Kodak also provides excellent teaching materials, explaining the ten top photographic techniques. It's a massive site which provides instruction on the full range of techniques and considers everything from film format to foregrounds to focus. Kodak suggests that you should "keep people busy" in photographs and provides several action shots to illustrate the point. Capturing the moment is evidently much more effective than a posed portrait and the evidence is there.

Light is also considered. Interestingly the Kodak site explains that although good light is essential this does not necessarily mean bright light. Apparently a little cloud produces more interesting results than clear blue skies. There are some stunning images on these pages and they provide the kind of "course material" that, for photography, would cost a great deal in book format. Even with the online costs of an Internet service provider and telephone calls, the Net is still an economically viable alternative in the study of art and it offers even more to consideration of design.

Alessi designs can be investigated at the company Web site which provides, not only details of products but also of contemporary designers. There is a full history of Alessi design from the 1920s to the present day. The development of the movement can be carefully charted.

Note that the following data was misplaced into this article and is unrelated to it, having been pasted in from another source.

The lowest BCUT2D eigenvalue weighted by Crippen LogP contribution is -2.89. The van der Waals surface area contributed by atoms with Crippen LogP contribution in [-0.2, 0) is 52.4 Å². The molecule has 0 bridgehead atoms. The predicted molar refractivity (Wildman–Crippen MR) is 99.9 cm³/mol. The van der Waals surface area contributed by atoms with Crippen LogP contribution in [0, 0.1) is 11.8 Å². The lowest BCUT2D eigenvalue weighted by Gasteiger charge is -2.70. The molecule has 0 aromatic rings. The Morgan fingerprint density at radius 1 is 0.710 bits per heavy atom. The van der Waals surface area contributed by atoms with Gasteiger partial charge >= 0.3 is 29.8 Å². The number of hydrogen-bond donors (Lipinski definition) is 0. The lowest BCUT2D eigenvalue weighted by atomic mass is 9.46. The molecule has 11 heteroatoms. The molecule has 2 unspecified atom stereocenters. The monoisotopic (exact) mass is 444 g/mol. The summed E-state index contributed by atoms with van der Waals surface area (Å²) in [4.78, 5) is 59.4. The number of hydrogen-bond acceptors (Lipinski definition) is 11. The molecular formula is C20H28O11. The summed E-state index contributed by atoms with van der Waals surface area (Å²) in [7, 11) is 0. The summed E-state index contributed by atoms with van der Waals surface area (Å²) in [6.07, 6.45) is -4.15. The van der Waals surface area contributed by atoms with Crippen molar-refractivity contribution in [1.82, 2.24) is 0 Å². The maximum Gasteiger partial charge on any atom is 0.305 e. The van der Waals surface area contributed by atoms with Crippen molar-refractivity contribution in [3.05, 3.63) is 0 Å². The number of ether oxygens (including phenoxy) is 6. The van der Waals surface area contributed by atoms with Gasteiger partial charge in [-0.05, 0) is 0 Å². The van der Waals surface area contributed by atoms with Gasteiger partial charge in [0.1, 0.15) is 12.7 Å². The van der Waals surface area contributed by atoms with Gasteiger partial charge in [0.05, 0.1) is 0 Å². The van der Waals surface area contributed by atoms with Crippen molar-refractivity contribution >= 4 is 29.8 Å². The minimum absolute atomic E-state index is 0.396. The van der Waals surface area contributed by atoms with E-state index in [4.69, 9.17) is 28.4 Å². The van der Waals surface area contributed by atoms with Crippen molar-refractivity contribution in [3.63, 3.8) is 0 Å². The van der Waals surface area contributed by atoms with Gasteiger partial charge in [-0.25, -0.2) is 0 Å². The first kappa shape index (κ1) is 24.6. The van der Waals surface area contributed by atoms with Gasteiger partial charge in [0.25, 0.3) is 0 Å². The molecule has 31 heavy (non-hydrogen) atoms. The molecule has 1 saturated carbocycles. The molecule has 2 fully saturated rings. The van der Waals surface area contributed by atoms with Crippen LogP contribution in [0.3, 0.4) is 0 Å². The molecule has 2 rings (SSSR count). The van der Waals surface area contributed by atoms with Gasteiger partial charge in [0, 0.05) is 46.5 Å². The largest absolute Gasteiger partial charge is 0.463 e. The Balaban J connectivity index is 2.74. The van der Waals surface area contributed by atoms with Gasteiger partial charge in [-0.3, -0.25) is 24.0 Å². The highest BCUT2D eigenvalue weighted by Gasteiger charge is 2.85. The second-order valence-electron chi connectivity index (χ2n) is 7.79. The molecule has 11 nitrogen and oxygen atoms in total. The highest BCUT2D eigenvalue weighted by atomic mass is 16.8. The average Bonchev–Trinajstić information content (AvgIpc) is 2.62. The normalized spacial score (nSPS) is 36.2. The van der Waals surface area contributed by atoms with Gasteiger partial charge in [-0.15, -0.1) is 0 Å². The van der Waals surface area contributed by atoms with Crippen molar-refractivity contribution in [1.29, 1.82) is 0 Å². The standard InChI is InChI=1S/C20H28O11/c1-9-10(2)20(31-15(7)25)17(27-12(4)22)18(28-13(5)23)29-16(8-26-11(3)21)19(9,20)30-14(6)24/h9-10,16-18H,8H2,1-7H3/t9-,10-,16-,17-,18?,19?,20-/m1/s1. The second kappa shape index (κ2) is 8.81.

Design Buy is the official distributor of Alessi products in the United States. Its Web site includes an area, Building Timepieces, which illustrates watches created by "17 icons of 20th century architecture". One of the most interesting, called "Crystal Palace" and designed by Moshe Safdie, was inspired by the National Gallery in Ottawa. The watch-face is an almost three-dimensional construction of circles.

The Swatch Gallery also illustrates watches created by leading designers and provides information about both the designers and the watches. Vivienne Westwood's creation is surprisingly understated: no punk protest this time. Earlier Westwood designs included the "Putti" and "Orb" time-pieces which Swatch describes as the "maddest Pop Swatches created" but this one is Autumnal, shades of brown.

Twenty designers are featured on the online gallery and the range of design solutions is intriguing.

Robert Altman's "Cinema Special" is suitably cool, ice cool, an almost translucent watch which the P.R. information suggests is an appropriate design from someone who has "exposed" institutions and authorities over the years. The watch is entitled "Time to Reflect" but unfortunately Altman's thoughts are not recorded.

In classrooms littered with labels the Web encourages research into the function and functionality of contemporary designs and could lead to interesting discussions about the economics involved. Some designs display artistic genius; others demonstrate an artistic licence to print money.